MADISON, Wis. - If you ask Antonio Fenelus about how he thinks he's playing this year, the senior cornerback will give a standard-issue answer. He defers to his teammates, says he still has a lot to work on, and that he tries to get better every day. But if you ask senior safety Aaron Henry, the team captain raves about his fellow defensive back.
"You can throw height out the window; you can throw size out the window," Henry said. "The kid's been going out there every week lining up against the best wide receiver. They've been throwing it to his side, but it's been getting intercepted."
The coaching staff is understandably high on Fenelus as well. During his Monday press conference, Bret Bielema said Fenelus is playing better than any other cornerback he's coached at Wisconsin. His position coach and defensive coordinator, Chris Ash, also had a lot of praise for his senior corner.
"I can tell you right now that he's playing as good as any corner I've been around," Ash said Sunday. "He's playing consistent, he's competing, and making plays, whether it be in the throwing game or the run game."
Fenelus, who already has two interceptions this season, doesn't like to focus on the nice things that are said about him, however.
"I don't really focus on that too much," Fenelus said after practice Wednesday. "I take the stuff that coach Ash tells me every week, and I just try to get it done. Last week he told me to make sure I do a good job, stay on top of the receivers and keep them down. I'm going to do that same thing this week."
It's gotten to the point where Henry feels so comfortable with Fenelus playing ahead of him, that he doesn't have to think twice about his fellow senior.
"I don't even have to really worry about him," Henry said. "Being a senior, I know he's going to go out there and take care of his business."
That "business" usually involves matching up with a team's top receivers, who are usually a good bit taller than Fenelus. Fenelus stands at a diminutive 5 feet 9 inches, which is a few inches shorter than what most coaches imagine in an "ideal cornerback." But coaches would be unwise to let Fenelus' size (or lack of it) trick them into thinking their receiver will automatically have a matchup advantage. In fact, Fenelus relishes the chances he gets to make a play on the ball.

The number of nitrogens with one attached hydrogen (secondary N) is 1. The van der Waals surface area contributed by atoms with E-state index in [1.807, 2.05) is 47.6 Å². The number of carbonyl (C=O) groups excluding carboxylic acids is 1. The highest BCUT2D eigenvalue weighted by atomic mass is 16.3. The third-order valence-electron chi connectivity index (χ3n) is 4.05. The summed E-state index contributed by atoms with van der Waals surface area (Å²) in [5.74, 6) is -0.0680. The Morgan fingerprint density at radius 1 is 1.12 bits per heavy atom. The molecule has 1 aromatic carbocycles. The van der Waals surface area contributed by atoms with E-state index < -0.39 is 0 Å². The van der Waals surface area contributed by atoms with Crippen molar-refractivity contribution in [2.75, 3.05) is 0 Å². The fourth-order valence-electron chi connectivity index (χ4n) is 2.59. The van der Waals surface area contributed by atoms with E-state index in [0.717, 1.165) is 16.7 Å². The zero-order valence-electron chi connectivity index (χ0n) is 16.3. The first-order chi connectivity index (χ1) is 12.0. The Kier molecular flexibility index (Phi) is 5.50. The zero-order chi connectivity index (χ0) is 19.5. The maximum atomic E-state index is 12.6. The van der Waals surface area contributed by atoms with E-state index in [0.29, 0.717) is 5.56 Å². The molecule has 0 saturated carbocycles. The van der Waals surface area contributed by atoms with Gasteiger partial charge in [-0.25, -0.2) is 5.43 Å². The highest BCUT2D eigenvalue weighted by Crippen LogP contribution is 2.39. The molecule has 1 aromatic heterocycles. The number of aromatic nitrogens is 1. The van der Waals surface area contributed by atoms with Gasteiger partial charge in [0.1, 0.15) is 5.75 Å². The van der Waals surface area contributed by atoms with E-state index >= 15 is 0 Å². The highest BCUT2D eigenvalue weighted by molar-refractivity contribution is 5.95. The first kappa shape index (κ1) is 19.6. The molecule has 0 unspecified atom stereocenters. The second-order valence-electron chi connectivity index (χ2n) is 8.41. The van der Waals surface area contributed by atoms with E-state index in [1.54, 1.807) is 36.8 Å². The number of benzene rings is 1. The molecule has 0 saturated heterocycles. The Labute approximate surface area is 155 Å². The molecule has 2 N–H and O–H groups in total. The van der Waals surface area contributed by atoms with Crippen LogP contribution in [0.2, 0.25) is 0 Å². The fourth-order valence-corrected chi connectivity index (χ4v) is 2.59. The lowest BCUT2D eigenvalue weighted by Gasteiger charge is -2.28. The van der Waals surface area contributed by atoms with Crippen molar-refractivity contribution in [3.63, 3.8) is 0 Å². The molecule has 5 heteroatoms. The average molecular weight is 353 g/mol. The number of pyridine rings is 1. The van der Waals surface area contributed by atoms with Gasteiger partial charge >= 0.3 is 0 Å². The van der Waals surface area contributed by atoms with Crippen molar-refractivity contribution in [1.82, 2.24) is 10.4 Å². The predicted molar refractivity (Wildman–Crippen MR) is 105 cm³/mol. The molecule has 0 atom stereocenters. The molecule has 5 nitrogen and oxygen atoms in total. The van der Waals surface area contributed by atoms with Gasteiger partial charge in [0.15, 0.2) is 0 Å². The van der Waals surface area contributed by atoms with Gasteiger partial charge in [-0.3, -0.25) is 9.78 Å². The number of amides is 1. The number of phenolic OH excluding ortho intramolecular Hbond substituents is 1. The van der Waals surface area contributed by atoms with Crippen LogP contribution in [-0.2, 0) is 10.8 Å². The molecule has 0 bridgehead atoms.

"I love it whenever they throw on my side," Fenelus said. "I don't look at it as a bad thing. It's just a challenge for me, and a chance for me to go get the ball and make a play."
Henry knows too that just because Fenelus wouldn't come to some coaches' minds when they describe a "shutdown cornerback," that doesn't mean he can't put receivers on Fenelus Island.
"He's always been [told] ‘Oh you're not tall enough, oh you're not fast enough, oh you're not strong enough,'" Henry said. "He's going up against these bigger receivers, and going up and competing all over. I definitely think he is a shutdown corner. Playing the way he's playing, he's going to be an All-American corner."
News and Notes
Following his head coach's lead, Henry knows not to get involved in a verbal skirmish with Michigan State. Henry said the team heard the Spartans trash talking earlier in the week, but it gave them even more motivation during the week.
"At the end of the day, the game is still played on the field," Henry said. "The game is played in between the lines and not in the newspapers. Yeah we heard it, but if anything it gave us more motivation. It's kinda like adding kerosene to a fire."
"The game is played before the whistle. When the ball is snapped, that's when we play the game. All that extra-curricular stuff we can care less about it."
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